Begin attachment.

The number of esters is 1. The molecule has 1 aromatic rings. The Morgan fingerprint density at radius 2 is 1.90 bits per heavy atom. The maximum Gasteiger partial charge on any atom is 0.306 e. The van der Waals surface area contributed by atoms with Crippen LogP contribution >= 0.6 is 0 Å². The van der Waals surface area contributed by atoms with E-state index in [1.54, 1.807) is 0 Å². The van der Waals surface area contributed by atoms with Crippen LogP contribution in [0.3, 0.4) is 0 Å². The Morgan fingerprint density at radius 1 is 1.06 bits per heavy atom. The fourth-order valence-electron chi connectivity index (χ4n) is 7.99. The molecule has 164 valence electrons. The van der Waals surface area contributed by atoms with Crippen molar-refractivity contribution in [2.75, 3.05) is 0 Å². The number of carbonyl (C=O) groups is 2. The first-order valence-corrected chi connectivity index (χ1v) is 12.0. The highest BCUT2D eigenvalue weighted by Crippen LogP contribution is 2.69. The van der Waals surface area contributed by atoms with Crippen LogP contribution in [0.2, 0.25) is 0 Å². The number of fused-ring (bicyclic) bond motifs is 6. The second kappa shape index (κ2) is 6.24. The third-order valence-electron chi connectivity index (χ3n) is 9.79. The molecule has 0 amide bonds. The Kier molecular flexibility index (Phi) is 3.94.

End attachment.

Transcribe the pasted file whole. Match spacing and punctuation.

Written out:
The number of esters is 1. The molecule has 1 aromatic rings. The Morgan fingerprint density at radius 2 is 1.90 bits per heavy atom. The maximum Gasteiger partial charge on any atom is 0.306 e. The van der Waals surface area contributed by atoms with Crippen LogP contribution >= 0.6 is 0 Å². The van der Waals surface area contributed by atoms with E-state index in [1.54, 1.807) is 0 Å². The van der Waals surface area contributed by atoms with Crippen LogP contribution in [0.3, 0.4) is 0 Å². The Morgan fingerprint density at radius 1 is 1.06 bits per heavy atom. The fourth-order valence-electron chi connectivity index (χ4n) is 7.99. The molecule has 164 valence electrons. The van der Waals surface area contributed by atoms with Crippen molar-refractivity contribution in [2.75, 3.05) is 0 Å². The number of carbonyl (C=O) groups is 2. The first-order valence-corrected chi connectivity index (χ1v) is 12.0. The highest BCUT2D eigenvalue weighted by Crippen LogP contribution is 2.69. The van der Waals surface area contributed by atoms with Crippen LogP contribution in [0.2, 0.25) is 0 Å². The number of fused-ring (bicyclic) bond motifs is 6. The second kappa shape index (κ2) is 6.24. The third-order valence-electron chi connectivity index (χ3n) is 9.79. The molecule has 0 amide bonds. The Kier molecular flexibility index (Phi) is 3.94.